Finally, women in our sample were from relatively high socioeconomic background, which is associated with decreased active and SHS exposure during pregnancy [35,36,38]. Thus, our results may not be generalizable to samples from populations with lower socioeconomic status who may have different exposure distributions.
There are several advantages and disadvantages to using meconium as a matrix to measure prenatal tobacco smoke exposure in epidemiological studies. First, meconium tobacco smoke metabolite concentrations reflect the duration and intensity of prenatal exposures, providing an accurate estimate of the dose of tobacco smoke constituents received by the infant in the latter part of pregnancy. In addition, meconium may be a good matrix to measure transient prenatal tobacco smoke exposures, as we detected nicotine in the meconium of infants born to women with undetectable serum cotinine concentrations and single serum cotinine measurement indicative of secondhand or active tobacco smoke exposure. However, meconium tobacco smoke metabolite concentrations do not allow classification of exposure during specific time periods of development. Furthermore, elevated meconium tobacco smoke metabolite concentrations may be due to constant exposure over the entire course of pregnancy or high exposure in the latter parts of pregnancy.
Second, meconium could be used as a matrix for biomarkers of exposure in research studies that enroll women at or shortly after parturition, but does require additional resources to collect and analyze. While both serum and meconium biomarkers provided similar estimates of association with birth weight, investigators should consider the additional resources necessary to collect and analyze meconium samples, especially if there are other well-developed biomarkers of exposure. Meconium digestion and analysis, done at the CDC laboratory, was more labor intensive and less efficient than serum cotinine assays, taking approximately 4 times longer to complete.
Meconium tobacco smoke metabolites can be used to measure the duration and intensity of prenatal tobacco smoke exposure. However, investigators planning to use meconium should consider whether meconium toxicant concentrations will provide additional exposure information not gleaned from other well-developed biomarkers of exposure. For studies of prenatal tobacco smoke exposure, meconium tobacco smoke metabolites do not provide additional exposure information that would not be captured by a single serum cotinine measurement. Additional research should determine whether meconium can be used estimate gestational exposure to other environmental toxicants that exhibit more variability during pregnancy, especially non-persistent compounds like bisphenol A and phthalates. Future studies should compare meconium and other validated biomarkers of exposure with infant or child health outcomes in well characterized exposure-outcome relations.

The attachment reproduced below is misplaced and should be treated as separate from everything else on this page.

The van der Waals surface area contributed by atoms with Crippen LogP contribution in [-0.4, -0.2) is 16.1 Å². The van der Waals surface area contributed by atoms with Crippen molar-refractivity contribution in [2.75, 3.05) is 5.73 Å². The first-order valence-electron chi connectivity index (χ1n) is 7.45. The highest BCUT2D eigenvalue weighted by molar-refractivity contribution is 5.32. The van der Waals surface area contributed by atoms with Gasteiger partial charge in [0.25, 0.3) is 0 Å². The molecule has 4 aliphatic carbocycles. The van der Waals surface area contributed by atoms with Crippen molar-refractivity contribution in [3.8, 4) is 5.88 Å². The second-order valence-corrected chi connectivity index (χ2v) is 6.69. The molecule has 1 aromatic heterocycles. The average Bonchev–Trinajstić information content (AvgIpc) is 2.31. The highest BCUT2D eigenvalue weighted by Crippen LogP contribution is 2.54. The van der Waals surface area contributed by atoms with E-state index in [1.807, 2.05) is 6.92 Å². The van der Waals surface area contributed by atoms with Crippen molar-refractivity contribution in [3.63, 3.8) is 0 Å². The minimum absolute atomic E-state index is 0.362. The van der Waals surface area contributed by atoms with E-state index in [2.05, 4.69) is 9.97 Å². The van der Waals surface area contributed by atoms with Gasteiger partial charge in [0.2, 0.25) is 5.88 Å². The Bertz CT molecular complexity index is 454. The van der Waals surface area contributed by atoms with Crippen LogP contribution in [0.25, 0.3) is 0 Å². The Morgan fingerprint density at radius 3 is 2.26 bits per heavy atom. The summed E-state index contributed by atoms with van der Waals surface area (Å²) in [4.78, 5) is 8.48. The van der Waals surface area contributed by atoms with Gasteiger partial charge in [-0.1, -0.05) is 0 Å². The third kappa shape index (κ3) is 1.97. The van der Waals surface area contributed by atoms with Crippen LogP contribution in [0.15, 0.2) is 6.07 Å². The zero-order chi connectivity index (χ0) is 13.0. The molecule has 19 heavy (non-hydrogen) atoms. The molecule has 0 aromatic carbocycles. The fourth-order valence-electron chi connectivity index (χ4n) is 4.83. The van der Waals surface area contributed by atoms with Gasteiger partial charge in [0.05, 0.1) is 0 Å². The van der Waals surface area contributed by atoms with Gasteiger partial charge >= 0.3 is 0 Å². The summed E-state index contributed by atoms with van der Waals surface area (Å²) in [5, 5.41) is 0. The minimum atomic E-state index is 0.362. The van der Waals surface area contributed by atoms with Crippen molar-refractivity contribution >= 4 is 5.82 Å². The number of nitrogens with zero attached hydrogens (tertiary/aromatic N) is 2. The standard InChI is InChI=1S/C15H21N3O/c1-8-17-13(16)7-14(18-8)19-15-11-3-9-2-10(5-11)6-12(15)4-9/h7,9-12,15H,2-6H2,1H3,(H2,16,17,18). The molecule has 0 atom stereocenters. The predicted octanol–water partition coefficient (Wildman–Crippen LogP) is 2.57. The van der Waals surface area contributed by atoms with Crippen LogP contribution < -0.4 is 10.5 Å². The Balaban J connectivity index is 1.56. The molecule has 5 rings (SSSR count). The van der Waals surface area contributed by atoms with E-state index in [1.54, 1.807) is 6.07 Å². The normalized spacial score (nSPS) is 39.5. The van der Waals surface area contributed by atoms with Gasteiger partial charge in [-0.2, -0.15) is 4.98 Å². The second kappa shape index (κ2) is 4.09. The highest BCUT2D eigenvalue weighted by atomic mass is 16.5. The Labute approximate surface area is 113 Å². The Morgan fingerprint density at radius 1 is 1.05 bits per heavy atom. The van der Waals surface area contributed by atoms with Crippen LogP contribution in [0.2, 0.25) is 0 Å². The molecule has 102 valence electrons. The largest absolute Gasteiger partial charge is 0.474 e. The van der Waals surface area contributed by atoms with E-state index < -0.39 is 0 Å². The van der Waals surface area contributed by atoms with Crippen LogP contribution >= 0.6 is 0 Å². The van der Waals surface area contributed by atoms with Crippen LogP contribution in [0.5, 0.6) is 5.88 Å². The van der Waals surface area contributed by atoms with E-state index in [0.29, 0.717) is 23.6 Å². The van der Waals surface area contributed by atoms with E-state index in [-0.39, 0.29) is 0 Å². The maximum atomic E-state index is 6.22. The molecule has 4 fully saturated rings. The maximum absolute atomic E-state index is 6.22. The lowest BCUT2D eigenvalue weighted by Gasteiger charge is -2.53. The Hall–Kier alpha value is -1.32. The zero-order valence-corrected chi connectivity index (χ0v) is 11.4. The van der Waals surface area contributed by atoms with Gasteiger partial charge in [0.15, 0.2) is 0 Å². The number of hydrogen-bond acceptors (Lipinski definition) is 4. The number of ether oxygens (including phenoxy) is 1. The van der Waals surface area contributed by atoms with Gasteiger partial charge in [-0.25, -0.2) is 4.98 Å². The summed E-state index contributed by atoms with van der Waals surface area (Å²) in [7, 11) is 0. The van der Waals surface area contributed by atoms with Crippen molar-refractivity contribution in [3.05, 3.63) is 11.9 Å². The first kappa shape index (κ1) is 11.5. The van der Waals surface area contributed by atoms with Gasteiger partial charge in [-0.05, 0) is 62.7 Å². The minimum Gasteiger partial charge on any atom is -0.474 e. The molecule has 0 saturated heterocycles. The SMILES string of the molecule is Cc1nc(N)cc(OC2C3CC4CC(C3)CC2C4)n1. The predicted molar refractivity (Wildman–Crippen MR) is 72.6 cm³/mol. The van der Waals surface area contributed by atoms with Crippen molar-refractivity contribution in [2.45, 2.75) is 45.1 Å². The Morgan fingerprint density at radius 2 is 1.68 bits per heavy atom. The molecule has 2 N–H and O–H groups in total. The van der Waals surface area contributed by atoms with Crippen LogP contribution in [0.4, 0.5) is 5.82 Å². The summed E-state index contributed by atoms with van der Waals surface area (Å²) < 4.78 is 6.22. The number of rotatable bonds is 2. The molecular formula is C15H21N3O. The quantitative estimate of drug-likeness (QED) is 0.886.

BDI-II: Beck Depression Inventory II; CDC: Centers for Disease Control and Prevention; CI: Confidence Interval; CLD: Confidence Limit Difference; COT: Cotinine; CV: Coefficient of Variation; DAG: Directed Acyclic Graph; GM: Geometric Mean; HCOT: Trans-3'-hyrdoxycotinine; HOME: Health Outcomes and Measures of the Environment; IRB: Institutional Review Board; KG: Kilogram; LOD: Limit of Detection; NIC: Nicotine; NG/ML: nanograms per milliliter; NG/G: nanograms per gram; QC: Quality Control; SHS: Secondhand Tobacco Smoke.
The authors declare that they have no competing interests.
JMB reviewed the literature, analyzed the data, and drafted the manuscript. JLD, CP, AFO, and RH provided feedback and guidance on data analysis and manuscript preparation. JTB developed the meconium tobacco smoke metabolite assay and provided feedback on the manuscript. YX helped in developing the meconium tobacco smoke metabolite assays. CB and DBB provided feedback on the manuscript and planned the meconium collection and analysis procedures for the HOME study. BPL conceived the original study idea and provided feedback on data analysis and manuscript drafts. All authors read and approved the final manuscript.
The findings and conclusions in this report are those of the author(s) and do not necessarily represent the official position of the Centers for Disease Control and Prevention.
We thank Meng Xu and Ricky Alexander for their work on developing the meconium assay. We also thank Amy Kalkbrenner for her suggestions on this manuscript.
This study was funded in part by the NICHD Reproductive, Perinatal, and Pediatric Epidemiology Training Grant (T32-HD052468-01), a grant from the National Institute of Environmental Health Sciences (P30ES10126), and from a Children's Environmental Health Center Grant from the National Institute of Environmental Health Sciences and the US Environmental Protection Agency (PO1 ES11261).